U.S. Food System Factsheet

illustrated icon for US food system factsheet

Americans enjoy a diverse abundance of low-cost food, spending a mere 11.3% of disposable income on food.1 However, store prices do not reflect the external costs—economic, social, and environmental—that impact the sustainability of the food system. Considering the full life cycle of the U.S. food system illuminates the connection between consumption behaviors and production practices.

The Food System Life Cycle
The Food System Life Cycle


Patterns of Use

Agricultural Production

  • Farmers account for 1% of the population. Over 60% of these farmers are above the age of 55.2,3
  • Large-scale family farms and industrial nonfamily farms account for only 5% of farms, but 63.8% of production (in $). Small-scale family farms represent 89% of U.S. farms, but only 17.8% of production.4
  • Just 14.5¢ of every dollar spent on food in 2021 went back to the farm; in 1975, it was 40¢.5,6
  • In 2018-2020, 41% of the hired agricultural labor force lacked authorization to work in the United States.7
  • From 1992 to 2012, total cropland decreased from 460 million acres to 392 million acres.8
  • Many parts of the U.S., including agricultural regions, are experiencing increasing groundwater depletion (withdrawal exceeds recharge rate).9 In 2015, 118,000 million gallons per day of water were used for irrigation - 52% of this water came from surface-water sources.10
  • In 2017, the amount of irrigated farmland in the U.S. was over 58 million acres, 2 million more acres than in 2012.2
  • Nutrient runoff from the upper agricultural regions of the Mississippi River watershed creates a hypoxic “dead zone” in the Gulf of Mexico. The 2017 hypoxic dead zone was the largest measured since 1985, at 8,776 sq mi.11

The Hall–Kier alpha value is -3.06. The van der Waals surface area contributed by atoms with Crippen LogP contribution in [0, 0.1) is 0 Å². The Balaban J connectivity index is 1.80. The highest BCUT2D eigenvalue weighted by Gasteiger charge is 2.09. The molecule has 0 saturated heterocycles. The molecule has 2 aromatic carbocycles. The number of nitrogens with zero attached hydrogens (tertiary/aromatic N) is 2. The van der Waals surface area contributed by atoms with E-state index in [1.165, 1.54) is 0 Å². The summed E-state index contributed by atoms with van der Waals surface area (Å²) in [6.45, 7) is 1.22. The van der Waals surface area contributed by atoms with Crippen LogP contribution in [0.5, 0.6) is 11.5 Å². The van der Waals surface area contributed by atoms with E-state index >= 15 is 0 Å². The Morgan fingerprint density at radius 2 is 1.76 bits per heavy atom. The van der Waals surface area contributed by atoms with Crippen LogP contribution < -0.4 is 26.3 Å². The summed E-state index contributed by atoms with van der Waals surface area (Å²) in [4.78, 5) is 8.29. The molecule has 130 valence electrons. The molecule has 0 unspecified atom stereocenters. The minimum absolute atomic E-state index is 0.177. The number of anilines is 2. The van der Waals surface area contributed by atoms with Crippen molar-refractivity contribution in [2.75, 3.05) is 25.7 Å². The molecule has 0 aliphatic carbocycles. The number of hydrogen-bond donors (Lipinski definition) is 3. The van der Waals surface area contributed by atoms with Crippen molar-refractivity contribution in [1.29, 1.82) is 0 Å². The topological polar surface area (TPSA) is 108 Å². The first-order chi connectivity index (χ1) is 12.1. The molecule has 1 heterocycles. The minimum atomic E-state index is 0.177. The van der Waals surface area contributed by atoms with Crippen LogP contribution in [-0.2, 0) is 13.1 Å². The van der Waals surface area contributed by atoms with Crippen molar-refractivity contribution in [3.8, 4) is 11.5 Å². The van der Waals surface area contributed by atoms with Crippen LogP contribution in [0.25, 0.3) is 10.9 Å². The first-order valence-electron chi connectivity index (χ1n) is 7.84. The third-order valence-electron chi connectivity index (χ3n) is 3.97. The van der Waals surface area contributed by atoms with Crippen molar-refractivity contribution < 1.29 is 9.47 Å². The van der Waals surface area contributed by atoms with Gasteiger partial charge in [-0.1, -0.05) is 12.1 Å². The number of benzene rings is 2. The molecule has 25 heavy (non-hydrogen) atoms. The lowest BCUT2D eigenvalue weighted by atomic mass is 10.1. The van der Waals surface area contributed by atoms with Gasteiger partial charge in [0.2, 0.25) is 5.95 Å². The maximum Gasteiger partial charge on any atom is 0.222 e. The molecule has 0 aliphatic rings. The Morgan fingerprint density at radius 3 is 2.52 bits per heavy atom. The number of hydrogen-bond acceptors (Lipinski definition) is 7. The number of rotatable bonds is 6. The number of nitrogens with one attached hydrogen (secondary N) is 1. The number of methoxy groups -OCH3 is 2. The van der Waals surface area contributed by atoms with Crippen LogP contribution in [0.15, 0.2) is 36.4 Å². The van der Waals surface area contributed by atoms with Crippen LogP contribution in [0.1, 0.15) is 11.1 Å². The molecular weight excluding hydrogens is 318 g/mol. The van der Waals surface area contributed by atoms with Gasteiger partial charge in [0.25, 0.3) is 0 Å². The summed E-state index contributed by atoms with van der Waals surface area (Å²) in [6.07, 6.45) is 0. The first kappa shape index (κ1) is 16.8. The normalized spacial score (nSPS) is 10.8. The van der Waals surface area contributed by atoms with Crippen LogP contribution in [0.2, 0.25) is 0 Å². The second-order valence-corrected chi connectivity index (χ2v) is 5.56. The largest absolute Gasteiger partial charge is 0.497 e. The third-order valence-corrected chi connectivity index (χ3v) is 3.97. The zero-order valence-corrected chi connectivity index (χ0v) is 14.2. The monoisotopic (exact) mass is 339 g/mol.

• From 2007 to 2012, pesticide use increased by 10% while herbicide use increased by 20% from 2010 to 2014. In 2012, the U.S. agriculture sector used 899 million pounds of pesticides.12
  • In 2000, 25% of corn, 61% of cotton, and 54% of soybeans planted were genetically engineered; by 2022, these percentages increased to 93%, 95%, and 95%, respectively.13
  • The UN’s Food and Agriculture Organization estimates 75 billion metric tons (Gt) of soil are lost annually to erosion from fertile lands.14
  • Agriculture was responsible for 10% of total U.S. greenhouse gas (GHGs) emissions in 2021. Methane (CH4), nitrous oxide (N2O), and carbon dioxide (CO2) are the main GHGs emitted by agricultural activities. Livestock and soil management are major contributors.15

Consumption Patterns

  • In 2010, the U.S. food supply provided 4,000 calories per person per day.17 Accounting for waste, the average American consumed 2,501 calories per day in 2010, an increase of 22% from 1970.18
  • In 2021, 185 lbs of meat per person were available for consumption, up 11.6 lbs from 1969. Although red meat consumption declined 24% since the 1970s, chicken consumption has increased.19
  • 34% of grains grown are used to feed animals.20